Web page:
- The child’s relationship to each parent and his or her siblings (if present)
- The child’s relationship to the community (e.g. where the child attends school, church, etc.)
- The effect that moving would potentially have on the child
- Whether either parent committed past misconduct or criminal offenses
- The child’s preferences (if appropriate)
Generally speaking, Iowa courts tend to favor joint legal custody, but there is no preference for joint physical custody. In other words, while the court tends to prefer to grant decision-making rights to both parents, it does not like to have the child living equally in two different locations. Rather, the court prefers to award sole physical custody to one parent and visitation rights to the other. This is because the court typically believes it to be in the best interests of the child to live primarily with one parent while still seeing both parents.
A parent can ask for joint physical (or legal) custody of their child, but it is often up to the court to decide if joint custody will be awarded. The court may deny a parent’s request for joint physical custody if it determines that this is not in the best interests of the child.
Should I Hire a Lawyer for Child Custody?
There are some simple questions you can ask yourself to help determine whether or not you should hire a lawyer for your child custody case:
- Do you and your ex disagree about how custody should be assigned?
- Does your ex have a lawyer representing them?
- Does your ex live in a different state or country?
- Has your ex tried to prevent you from seeing your children?
- Are you being required to undergo treatment or take classes?
- Do you have reason to believe your children are in danger?
If your answer is "yes" to any of the above questions, you should seriously consider hiring a custody lawyer to represent you.
What Happens If a Parent Refuses to Allow Visitation?
When there is court-ordered visitation, meaning a judge granted one parent visitation rights as part of the child custody arrangement, such visitation rights must be obeyed. A parent cannot deny the other parent the right to see his or her child under any circumstances (including failure to pay child support) if the court has allowed visitation.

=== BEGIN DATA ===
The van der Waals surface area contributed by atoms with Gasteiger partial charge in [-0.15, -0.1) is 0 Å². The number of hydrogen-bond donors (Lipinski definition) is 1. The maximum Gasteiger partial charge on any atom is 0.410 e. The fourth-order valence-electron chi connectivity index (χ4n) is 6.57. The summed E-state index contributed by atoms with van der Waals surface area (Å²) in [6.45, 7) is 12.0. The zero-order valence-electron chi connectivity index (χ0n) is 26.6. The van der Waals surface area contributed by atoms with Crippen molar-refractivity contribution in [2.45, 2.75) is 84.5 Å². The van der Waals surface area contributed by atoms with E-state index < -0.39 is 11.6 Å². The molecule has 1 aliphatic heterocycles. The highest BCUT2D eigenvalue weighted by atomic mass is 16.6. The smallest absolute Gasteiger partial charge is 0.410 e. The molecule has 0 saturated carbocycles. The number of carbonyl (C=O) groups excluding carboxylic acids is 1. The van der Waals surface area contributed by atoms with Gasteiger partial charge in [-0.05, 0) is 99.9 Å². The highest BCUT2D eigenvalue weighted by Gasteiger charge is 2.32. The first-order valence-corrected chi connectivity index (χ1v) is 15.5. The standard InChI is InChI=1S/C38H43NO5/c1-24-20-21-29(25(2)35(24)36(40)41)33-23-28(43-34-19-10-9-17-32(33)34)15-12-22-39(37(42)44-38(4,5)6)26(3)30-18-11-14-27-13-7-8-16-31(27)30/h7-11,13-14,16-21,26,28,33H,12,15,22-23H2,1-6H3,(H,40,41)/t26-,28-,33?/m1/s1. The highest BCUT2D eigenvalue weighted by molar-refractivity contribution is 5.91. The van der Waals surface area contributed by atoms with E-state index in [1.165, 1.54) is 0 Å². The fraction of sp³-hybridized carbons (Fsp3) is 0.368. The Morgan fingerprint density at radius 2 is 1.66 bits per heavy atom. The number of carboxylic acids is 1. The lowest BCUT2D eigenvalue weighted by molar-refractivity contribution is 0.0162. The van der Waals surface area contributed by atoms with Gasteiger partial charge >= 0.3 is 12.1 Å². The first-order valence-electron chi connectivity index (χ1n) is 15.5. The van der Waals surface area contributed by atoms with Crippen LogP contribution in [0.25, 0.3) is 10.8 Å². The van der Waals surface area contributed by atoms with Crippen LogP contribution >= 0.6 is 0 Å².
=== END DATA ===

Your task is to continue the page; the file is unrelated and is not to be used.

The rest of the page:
However, if there is no court-ordered visitation, the custodial parent (that is to say, the parent with whom the child lives and/or the parent who has legal rights to make decisions for the child) can decide what is best for the child. This may include refusing to allow the other parent visitation.
The court may consider the reasons that one parent has denied visitation to the other. If the court decides that the custodial parent does not have a valid reason for denying visitation—or if it finds that the custodial parent has refused to follow court-ordered visitation—it may decide to award visitation rights or custody to the other parent.
Navigating the child custody process can be extremely difficult and emotionally fraught. However, it is possible in some circumstances to reach an agreeable solution that works for you, your child, and your family. At Ball, Kirk & Holm, P.C., our child custody lawyers in Waterloo are here to help. We will take the time to meet with you, listen to your story, and understand your particular goals. From there, we can find a custom legal solution that protects your rights and the best interests of your child. If necessary, we are well-equipped to represent you in family court.
For more than 60 years, Ball, Kirk & Holm, P.C. has been representing individuals and families in Waterloo and throughout Iowa. Learn how we can help you with your family law matter today.